Diving Rainbow Wall and Seven Dwarfs

No doubt about it, today was a day in the water. We started early going out to the reef, a few miles from the anchorage, and scouted out a smaller pass that we hoped to use when we depart in a few days. With the dinghy we could easily make out the route and with a phone a track was created to be used when we leave at o’dark-thirty. From there we followed the outside of the reef to the next tiny pass where we tied off the dinghy to a hole in dead coral and started our adventure.

Up on the reef plateau were tons of beautiful bommies covered in colorful coral. We hadn’t swam 25 meters after reaching the wall before we came across a black tipped reef shark. Here we go again I thought. But actually this was the only shark we saw all day. The outer wall was incredible, large parrot fish and millions of different coral. Much smaller than the huge colorful coral in the Fulaga pass but so, so many. Just everywhere and every type. We followed along the edge, frequently free diving down to check it out from below or to inspect a cave to see what was hiding inside. Nearing the halfway point there was a small canyon that we kicked into for a 180 degree close up view of the splendor. We kept going and reached a natural cut that wasn’t a pass but that lead back onto the plateau. At this point we realized the current was flowing quite fast (we had read that scuba diving in this area was considered advanced due to the currents). At times no progress would be made and then a wave from behind would give just a push to make some forward progress. Good thing we were still amongst the coral and fish to distracted us from the slow progress. Bit by bit we made our way back to the dinghy (we had been keeping an eye out the entire time, it is hard to keep your situational awareness and also to ensure the painter on the dinghy wasn’t cut). We made it after a spectacular 45 minutes of time in the water that straight up flew by.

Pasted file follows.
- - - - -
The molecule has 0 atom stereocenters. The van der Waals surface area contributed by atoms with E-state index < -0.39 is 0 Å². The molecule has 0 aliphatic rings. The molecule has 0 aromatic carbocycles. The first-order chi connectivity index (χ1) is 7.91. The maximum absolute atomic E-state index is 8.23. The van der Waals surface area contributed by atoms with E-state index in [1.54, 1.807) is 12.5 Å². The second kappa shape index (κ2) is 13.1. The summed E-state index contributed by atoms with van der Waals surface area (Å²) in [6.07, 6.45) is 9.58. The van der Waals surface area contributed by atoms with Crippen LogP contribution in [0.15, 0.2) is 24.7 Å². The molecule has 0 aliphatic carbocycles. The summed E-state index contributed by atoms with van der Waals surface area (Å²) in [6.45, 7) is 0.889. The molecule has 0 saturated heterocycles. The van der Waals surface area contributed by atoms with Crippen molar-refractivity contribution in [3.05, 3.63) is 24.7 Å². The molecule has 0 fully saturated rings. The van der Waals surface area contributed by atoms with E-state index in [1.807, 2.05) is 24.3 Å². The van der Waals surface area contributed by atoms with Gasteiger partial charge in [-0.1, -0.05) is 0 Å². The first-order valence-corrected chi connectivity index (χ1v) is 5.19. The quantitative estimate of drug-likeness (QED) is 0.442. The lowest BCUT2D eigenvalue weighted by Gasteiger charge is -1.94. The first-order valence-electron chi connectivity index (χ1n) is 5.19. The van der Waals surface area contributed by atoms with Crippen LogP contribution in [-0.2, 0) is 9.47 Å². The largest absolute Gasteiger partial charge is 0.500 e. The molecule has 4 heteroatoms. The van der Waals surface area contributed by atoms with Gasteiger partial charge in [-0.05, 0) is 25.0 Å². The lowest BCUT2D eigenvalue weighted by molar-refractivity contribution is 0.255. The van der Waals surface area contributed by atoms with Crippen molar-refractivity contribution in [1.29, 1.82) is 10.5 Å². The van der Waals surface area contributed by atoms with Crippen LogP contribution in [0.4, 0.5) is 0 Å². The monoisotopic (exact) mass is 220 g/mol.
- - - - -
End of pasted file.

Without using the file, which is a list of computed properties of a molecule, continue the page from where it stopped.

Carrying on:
Back on Sky Pond, it was rinse off, eat some lunch, and take a short nap while we waited for the clouds to clear for our afternoon dive. Around 1:40pm Carl gave the green light and back out we went. We tied up close to the same spot and holy shit was the current really ripping. Funny that I thought the morning was fast. It made finding a spot to tie the dinghy while pulling it along a lot of work. Eventually we found a good stop and headed back to where we saw the shark in the morning.

This time we headed North along the reef out along a spot names “Rainbow Wall” The name is pretty much self-explanatory, but from the former resort (Namena Island Resort) on the island (destroyed and not rebuilt after Cyclone Winston)), “Rainbow wall offers a wide variety of soft coral and swim thru along the coral colours, sea fans, micro creatures, magic coral and many fish species. An excellent site for photography.” Speaking of which, Carl took a ton of photos on both dives but his camera had exposure and color issues (it is a cheapie), sadly only the photos below were worth posting. Oh and they claim it is a 80 foot dive, so I guess I can free dive nearly 80 feet now. Ha! It is at best 50 or 60 feet at the deepest and generally 25-30 feet).

From the Rainbow Wall, we continued and headed over to Seven Dwarfs. Again, from former resort’s website, “Seven dwarfs is a series of sunken bommies projecting from 120 ft to within 15 feet from the surface. This site is know for it’s wonderful soft coral, sea fans, abundance of tropical fish, micro critters and pelagic that petrol the outer edge.” That sums it up nicely, I will add that we came across many new to us fish on this dive. Carl took pictures that sadly did not turn out, I’ll be checking the Fish ID book aboard to see if I can figure out what they were. Another spectacular 45+ minutes of time in the water.

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